I wasn't expecting a snowstorm when I left for New York City this past Saturday morning, but snow it did on Monday. I awoke early, looked out the window, and grabbed my Leica. It was off to Central Park, which was just across the street. The first thing I did when I walked into the park from Seventh Avenue was fall on my ass, but as usual I pirouetted on the downfall to shield my camera from injury. There was a good nine or ten inches of very wet snow on the ground. People were in the park already, but not enough to leave too many telltale footprints.
This was the perfect storm. I had a sweater shirt on (Gran Sasso, my official brand), with a light winter coat, unbuttoned. No hat, and hipster tennis shoes. I was never cold during the three hours I was out. No wind, but still a hard, wet snowfall.
I ran into a fellow photographer at the Bethesda Terrace arches. A NYC native, he had a tripod, with a Lee filter system mounted. We started chatting as he began a 30-second exposure. He told me that he has been coming to the park during snowfalls for years, but this was the most magical snowfall he had ever experienced. No wind, early morning, and large flakes. We hiked over to the Bow Bridge, made a number of exposures, and then he went his way and I went mine.
As I traveled one of my regular loops through the park, I was all smiles. People were in an exceptionally playful and good mood, probably because they knew that by 4PM most of the snow would be gone. They were absolutely right. By 1PM, the sky was bright blue. At 4PM I headed over to the Cole Hahn store in the Time Warner building to buy a new pair of shoes. The funky shoes that I had been wearing were soaked through and through. No worry about wearing the new shoes. The sidewalks and streets showed little evidence of the morning snow or the subsequent melt. Fairly dry.
The Eldorado, An Umbrella, and the Bow Bridge
The Bow Bridge
All the Young Dudes Are Out of School
An Early Morning Walk in the Park
A Free Ride
Obnoxious Bicyclist: Collision Course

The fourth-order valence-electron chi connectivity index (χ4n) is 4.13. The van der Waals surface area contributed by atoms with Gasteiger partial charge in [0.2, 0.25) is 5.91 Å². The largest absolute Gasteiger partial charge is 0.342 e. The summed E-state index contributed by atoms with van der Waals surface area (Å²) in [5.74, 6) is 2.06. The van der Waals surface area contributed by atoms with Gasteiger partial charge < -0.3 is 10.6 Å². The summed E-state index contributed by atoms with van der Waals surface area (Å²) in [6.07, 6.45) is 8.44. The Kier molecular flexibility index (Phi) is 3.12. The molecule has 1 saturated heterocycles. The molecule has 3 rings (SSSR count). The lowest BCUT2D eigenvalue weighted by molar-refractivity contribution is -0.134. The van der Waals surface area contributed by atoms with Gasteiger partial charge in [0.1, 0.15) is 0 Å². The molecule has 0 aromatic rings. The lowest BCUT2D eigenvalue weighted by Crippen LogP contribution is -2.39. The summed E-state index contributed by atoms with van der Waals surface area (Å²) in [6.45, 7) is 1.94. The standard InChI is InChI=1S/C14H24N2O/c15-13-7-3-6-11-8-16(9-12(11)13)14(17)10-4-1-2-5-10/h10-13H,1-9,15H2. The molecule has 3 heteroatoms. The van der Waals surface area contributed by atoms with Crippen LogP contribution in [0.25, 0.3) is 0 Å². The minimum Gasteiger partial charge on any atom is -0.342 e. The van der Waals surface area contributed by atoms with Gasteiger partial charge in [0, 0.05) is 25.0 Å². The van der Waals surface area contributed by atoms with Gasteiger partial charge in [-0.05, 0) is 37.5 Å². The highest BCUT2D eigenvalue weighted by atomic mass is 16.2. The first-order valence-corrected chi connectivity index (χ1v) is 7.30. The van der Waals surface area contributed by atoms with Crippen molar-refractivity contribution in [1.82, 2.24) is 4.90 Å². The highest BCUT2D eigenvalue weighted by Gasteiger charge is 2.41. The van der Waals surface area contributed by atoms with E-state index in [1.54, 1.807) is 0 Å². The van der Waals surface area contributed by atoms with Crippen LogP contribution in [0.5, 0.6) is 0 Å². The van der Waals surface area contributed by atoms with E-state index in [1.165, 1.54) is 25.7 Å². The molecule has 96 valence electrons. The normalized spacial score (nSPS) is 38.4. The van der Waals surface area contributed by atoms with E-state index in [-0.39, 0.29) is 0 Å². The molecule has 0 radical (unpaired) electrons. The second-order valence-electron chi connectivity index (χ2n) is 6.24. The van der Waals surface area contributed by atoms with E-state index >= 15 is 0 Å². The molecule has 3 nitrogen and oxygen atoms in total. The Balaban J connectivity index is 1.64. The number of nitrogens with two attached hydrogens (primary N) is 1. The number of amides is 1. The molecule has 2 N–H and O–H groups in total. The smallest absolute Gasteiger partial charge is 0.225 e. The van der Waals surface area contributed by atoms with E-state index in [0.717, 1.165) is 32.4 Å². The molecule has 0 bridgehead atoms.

Going Up the Hill
Photographer's Note: I like my Leica M camera, but have not been shooting with it that much during the last year. I brought it because I knew my longtime friend, Jon, wanted to go for a walk with me so I could help him with his new camera, and that meant I wouldn't be doing that much shooting, particularly because I was also headed to Washington, D.C. for a board meeting on Tuesday and Wednesday.
Leica Ms are excellent cameras, and as the photographs posted above demonstrate, the camera that you have with you is the best camera. Unfortunately, the Lecia proved a bit problematic given that it only uses prime lenses. I had four with me, but it is extremely difficult to change out lenses in a snowstorm, particularly when the trees above randomly drop something akin to snowballs. Several times my camera was covered in snow from a direct hit.
I may be overseeing a Black and White photography course this summer if it is approved by the powers that be. I plan to use several of the photographs posted above to illustrate one point that I want to make: There are times when the subtlety of the colors warrants preserving them. For all intents and purposes, the photographs I have in mind are monochromatic, but the creamy white stone that is the Bow Bridge and that lovely dog's tan fur just snap, crackle, and pop. Yet the colors are so subtle. An interesting dynamic.